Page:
Embrace the Nations as Your Neighbors: Help Refugees Dream Again

woman grocery shopping

My favorite grocery store remodeled recently to my frustration. Imagine your first visit to an American grocery store after spending several years in a refugee camp. Add in a language barrier, and a task we take for granted can be overwhelming.

Refugees entering the United States come seeking housing, schools, jobs, and community. Displaced by violence and persecution, most refugees lost belongings and even family members to arrive in crowded camps with limited resources and then wait up to 10 years before resettling in a receiving country. Fear of the unknown often accompanies relocation to the US, increasing stress and often leading to anxiety disorders—including post-traumatic stress disorder (PTSD)—may surface within a few months of arrival in their new home. Refugees may have suffered a loss of self-esteem and the ability to dream, and many are living in survival mode.

Resettlement agencies working with the government assist refugees in securing housing and other immediate needs in communities throughout the nation, but they provide only so much. Organizations like Refuge Louisville are partnering with churches, groups, and individuals to aid refugees with school enrollment, job searches, English classes, and caring support. Most of all, they are welcoming them into the community.

A welcoming smile, in spite of a language barrier, can open opportunities for friendship to women who have lost their dreams. They may have difficulty adjusting to their new surroundings as well as newfound freedoms. They may also suffer from survivor guilt. By offering to be a friend who listens intentionally and makes the friendship a priority, we can offer them hope. Embracing refugees helps them remember they are not nameless. They are reminded that they have a voice and are not just a statistic.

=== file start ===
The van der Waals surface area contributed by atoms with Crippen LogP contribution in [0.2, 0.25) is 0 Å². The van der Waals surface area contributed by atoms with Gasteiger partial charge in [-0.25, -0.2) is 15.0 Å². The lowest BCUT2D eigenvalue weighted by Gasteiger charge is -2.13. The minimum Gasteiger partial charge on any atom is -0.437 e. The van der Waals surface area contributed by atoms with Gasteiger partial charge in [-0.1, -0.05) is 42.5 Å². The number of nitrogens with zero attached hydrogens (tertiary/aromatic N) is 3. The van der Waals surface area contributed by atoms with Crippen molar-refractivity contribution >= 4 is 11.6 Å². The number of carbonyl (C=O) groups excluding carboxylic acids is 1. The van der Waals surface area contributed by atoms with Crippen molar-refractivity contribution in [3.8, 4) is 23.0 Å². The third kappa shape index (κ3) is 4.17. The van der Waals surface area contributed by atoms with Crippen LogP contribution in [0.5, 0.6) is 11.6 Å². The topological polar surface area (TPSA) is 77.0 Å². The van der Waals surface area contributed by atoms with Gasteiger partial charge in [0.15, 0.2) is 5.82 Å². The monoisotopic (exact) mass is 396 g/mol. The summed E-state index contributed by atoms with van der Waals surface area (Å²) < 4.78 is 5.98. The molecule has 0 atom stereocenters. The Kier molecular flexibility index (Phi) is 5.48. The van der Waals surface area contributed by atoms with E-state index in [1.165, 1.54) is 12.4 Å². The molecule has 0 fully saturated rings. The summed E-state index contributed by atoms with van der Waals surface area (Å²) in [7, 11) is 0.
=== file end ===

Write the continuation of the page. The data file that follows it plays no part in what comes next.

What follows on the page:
Helping a refugee dream again begins with a heart set on missions. Contact your local association, your state convention, the International Mission Board, or Send Relief to discover ministries like Refuge Louisville in your area. Or search out refugee resettlement agencies in your state at unhcr.org and tell them you want to join their effort to help refugees.

Consider these ways to hasten the return of the dreaming process for refugees:

  1. Connect with refugees by forming welcoming teams who provide basic necessities, including paper products and food staples. Include an area map and emergency contact information.
  2. Invite refugee mothers into your home for cultural exchange. Serve your favorite dessert, exchange recipes, and ask about their home country. Listen to their stories, grieve with them, share your own challenges, and offer to pray for them. Be tactful and gentle in discussing with them, but let them know they are not alone in their struggles.
  3. Assist them in learning about their new home. Go shopping together. Include new friends by inviting them to local sporting events and cultural opportunities in your area, including local theater productions, museums, and parks. Invite them to church activities.
  4. Host a medical clinic offering free eye, dental, and physical exams. Include trained counselors for those suffering from stress, PTSD, and other anxiety disorders.
  5. Encourage refugees to journal their experiences, thoughts, struggles, and emotions in personalized notebooks.

Most importantly, let them know the reason you care—Jesus.

Lynn Durham is a Kentucky pastor’s wife, Bible teacher, and freelance author.

Back to Top